Quantum mechanics is driving a technological revolution. This course offers an introduction to the basic concepts of quantum mechanics from a historical and philosophical perspective. The course will supply the background needed to understand the controversies surrounding the interpretation of quantum mechanics as well as the principles behind the cutting-edge research being carried out at the Perimeter Institute and the University of Waterloo.

PHIL 255 – Philosophy of Mind

This course will discuss fundamental questions concerning the nature of mind, including the relation between mind and body, the plausibility of commonsense views of the mind, and knowledge of other minds.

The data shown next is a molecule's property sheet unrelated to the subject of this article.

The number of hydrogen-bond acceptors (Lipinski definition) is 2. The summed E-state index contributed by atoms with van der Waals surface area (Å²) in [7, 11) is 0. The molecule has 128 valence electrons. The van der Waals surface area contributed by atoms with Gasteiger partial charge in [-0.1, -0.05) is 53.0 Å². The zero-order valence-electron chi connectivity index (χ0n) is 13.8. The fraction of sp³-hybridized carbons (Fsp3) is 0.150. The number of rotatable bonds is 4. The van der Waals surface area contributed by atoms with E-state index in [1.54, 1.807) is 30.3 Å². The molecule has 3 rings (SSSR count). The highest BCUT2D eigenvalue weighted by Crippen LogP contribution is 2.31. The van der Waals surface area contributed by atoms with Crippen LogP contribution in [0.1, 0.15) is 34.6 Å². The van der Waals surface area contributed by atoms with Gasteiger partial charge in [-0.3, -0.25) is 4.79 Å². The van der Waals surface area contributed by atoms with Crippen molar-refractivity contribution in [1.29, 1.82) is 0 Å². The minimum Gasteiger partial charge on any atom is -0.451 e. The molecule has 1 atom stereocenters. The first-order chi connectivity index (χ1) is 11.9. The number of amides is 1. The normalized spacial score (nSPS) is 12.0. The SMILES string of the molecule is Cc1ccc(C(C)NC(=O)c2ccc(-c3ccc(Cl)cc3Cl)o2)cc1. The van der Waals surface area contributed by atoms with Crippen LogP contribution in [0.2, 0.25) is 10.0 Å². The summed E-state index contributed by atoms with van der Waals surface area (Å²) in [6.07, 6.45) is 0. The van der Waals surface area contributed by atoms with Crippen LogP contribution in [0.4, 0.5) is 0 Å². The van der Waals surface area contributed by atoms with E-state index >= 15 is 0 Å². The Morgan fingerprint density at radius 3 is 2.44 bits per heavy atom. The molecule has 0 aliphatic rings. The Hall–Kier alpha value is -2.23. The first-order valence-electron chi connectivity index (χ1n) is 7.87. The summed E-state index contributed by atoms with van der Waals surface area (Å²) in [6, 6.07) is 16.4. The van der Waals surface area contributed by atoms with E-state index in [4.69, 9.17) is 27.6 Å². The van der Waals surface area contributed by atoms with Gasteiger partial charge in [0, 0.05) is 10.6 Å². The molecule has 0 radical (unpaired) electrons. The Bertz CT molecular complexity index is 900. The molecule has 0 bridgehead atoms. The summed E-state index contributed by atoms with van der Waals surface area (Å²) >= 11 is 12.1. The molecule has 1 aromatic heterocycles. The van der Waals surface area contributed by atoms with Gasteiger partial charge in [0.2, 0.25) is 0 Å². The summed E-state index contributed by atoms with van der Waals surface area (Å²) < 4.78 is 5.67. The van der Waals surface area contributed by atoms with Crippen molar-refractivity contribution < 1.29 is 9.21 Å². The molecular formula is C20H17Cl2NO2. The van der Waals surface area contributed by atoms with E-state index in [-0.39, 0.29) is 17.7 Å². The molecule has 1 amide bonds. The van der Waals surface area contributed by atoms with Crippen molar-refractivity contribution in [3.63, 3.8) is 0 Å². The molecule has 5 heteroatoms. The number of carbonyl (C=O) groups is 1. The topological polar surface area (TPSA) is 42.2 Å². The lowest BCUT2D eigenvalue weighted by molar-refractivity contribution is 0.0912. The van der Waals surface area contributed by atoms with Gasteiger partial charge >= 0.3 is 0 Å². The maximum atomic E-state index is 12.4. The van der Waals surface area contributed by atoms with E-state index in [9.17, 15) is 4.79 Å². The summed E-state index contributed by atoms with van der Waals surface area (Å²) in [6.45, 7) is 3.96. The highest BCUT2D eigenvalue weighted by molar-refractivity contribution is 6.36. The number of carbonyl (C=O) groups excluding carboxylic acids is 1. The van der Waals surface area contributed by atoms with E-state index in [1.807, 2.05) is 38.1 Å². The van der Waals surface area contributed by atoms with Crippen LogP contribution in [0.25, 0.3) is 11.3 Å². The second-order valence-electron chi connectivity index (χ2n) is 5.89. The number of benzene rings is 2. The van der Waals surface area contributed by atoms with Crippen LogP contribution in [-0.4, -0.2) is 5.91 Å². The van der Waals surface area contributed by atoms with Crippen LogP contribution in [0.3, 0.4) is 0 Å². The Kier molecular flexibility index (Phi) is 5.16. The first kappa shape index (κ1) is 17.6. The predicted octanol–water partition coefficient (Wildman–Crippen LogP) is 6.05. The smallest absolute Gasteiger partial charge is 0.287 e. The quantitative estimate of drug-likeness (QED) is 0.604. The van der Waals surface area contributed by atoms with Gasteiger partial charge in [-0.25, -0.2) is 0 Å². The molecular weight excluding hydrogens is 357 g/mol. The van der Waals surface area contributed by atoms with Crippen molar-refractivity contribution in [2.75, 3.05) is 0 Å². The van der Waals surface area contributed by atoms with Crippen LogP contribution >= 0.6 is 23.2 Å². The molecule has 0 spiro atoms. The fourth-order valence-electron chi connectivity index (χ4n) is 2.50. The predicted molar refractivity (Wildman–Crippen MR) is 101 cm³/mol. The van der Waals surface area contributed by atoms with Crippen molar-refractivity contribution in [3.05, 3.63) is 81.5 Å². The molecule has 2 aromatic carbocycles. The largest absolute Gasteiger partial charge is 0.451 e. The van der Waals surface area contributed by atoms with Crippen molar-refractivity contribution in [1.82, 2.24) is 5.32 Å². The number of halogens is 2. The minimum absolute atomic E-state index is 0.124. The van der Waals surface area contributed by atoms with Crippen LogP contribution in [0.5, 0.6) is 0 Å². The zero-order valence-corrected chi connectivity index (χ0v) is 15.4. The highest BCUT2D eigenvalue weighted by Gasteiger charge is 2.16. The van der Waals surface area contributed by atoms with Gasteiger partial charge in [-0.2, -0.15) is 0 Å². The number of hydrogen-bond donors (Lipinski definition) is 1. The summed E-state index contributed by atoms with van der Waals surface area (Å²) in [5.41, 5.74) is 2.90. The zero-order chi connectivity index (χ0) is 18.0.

PHIL 256 – Introduction to Cognitive Science

Cognitive science is the interdisciplinary study of mind and intelligence. This course will draw on philosophy, psychology, artificial intelligence, linguistics, neuroscience, and anthropology to address central questions about the nature of thinking. Topics discussed will include mental representation, computational models of mind, and consciousness.

PHIL 257 – Philosophy of Mathematics

An introduction to philosophical problems concerning mathematics. Topics may include: what makes mathematical statements true (e.g. do numbers exist?); whether mathematics is a human creation of something we discover; what counts as a proof; mathematical paradoxes; the relationship between mathematics and other sciences; and mathematical pluralism.

PHIL 258 – Introduction to the Philosophy of Science

This course considers fundamental questions concerning the nature of science. Consideration is given to such topics as scientific methodology, scientific revolutions, natural laws, and the debate about whether scientific theories represent reality, or just our perceptions of reality.

PHIL 259 – Philosophy of Technology